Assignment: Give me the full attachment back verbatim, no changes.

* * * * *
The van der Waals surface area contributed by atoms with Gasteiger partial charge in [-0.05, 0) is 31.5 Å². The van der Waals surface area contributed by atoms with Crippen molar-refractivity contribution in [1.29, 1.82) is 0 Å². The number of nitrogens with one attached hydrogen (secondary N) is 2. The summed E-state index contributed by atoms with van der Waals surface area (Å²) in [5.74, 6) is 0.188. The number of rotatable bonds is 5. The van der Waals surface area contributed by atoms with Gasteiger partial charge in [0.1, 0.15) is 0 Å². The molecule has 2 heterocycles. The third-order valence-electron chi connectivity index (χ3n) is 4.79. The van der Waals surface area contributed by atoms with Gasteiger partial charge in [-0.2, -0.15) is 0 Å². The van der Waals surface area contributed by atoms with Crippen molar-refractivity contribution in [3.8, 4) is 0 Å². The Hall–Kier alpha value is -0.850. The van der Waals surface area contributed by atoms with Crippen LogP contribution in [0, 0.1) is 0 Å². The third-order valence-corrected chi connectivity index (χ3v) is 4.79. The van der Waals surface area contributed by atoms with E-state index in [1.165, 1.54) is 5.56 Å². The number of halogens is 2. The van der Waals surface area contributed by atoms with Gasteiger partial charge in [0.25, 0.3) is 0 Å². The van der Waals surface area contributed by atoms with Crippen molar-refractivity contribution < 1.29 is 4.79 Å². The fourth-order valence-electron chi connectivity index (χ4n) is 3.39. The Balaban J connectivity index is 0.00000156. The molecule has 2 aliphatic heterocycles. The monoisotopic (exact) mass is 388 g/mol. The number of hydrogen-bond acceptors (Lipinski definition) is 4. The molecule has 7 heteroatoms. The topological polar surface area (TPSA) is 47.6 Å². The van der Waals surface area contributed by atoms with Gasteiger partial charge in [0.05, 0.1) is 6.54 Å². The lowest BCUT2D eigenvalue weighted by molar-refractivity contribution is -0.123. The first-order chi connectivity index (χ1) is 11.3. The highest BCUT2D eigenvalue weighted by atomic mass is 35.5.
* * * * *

The van der Waals surface area contributed by atoms with Gasteiger partial charge in [-0.05, 0) is 31.5 Å². The van der Waals surface area contributed by atoms with Crippen molar-refractivity contribution in [1.29, 1.82) is 0 Å². The number of nitrogens with one attached hydrogen (secondary N) is 2. The summed E-state index contributed by atoms with van der Waals surface area (Å²) in [5.74, 6) is 0.188. The number of rotatable bonds is 5. The van der Waals surface area contributed by atoms with Gasteiger partial charge in [0.1, 0.15) is 0 Å². The molecule has 2 heterocycles. The third-order valence-electron chi connectivity index (χ3n) is 4.79. The van der Waals surface area contributed by atoms with Gasteiger partial charge in [-0.2, -0.15) is 0 Å². The van der Waals surface area contributed by atoms with Crippen molar-refractivity contribution in [3.8, 4) is 0 Å². The Hall–Kier alpha value is -0.850. The van der Waals surface area contributed by atoms with Crippen LogP contribution in [0, 0.1) is 0 Å². The third-order valence-corrected chi connectivity index (χ3v) is 4.79. The van der Waals surface area contributed by atoms with E-state index in [1.165, 1.54) is 5.56 Å². The number of halogens is 2. The van der Waals surface area contributed by atoms with Gasteiger partial charge in [0.25, 0.3) is 0 Å². The van der Waals surface area contributed by atoms with Crippen molar-refractivity contribution < 1.29 is 4.79 Å². The fourth-order valence-electron chi connectivity index (χ4n) is 3.39. The Balaban J connectivity index is 0.00000156. The molecule has 2 aliphatic heterocycles. The monoisotopic (exact) mass is 388 g/mol. The number of hydrogen-bond acceptors (Lipinski definition) is 4. The molecule has 7 heteroatoms. The topological polar surface area (TPSA) is 47.6 Å². The van der Waals surface area contributed by atoms with Gasteiger partial charge in [0.05, 0.1) is 6.54 Å². The lowest BCUT2D eigenvalue weighted by molar-refractivity contribution is -0.123. The first-order chi connectivity index (χ1) is 11.3. The highest BCUT2D eigenvalue weighted by atomic mass is 35.5.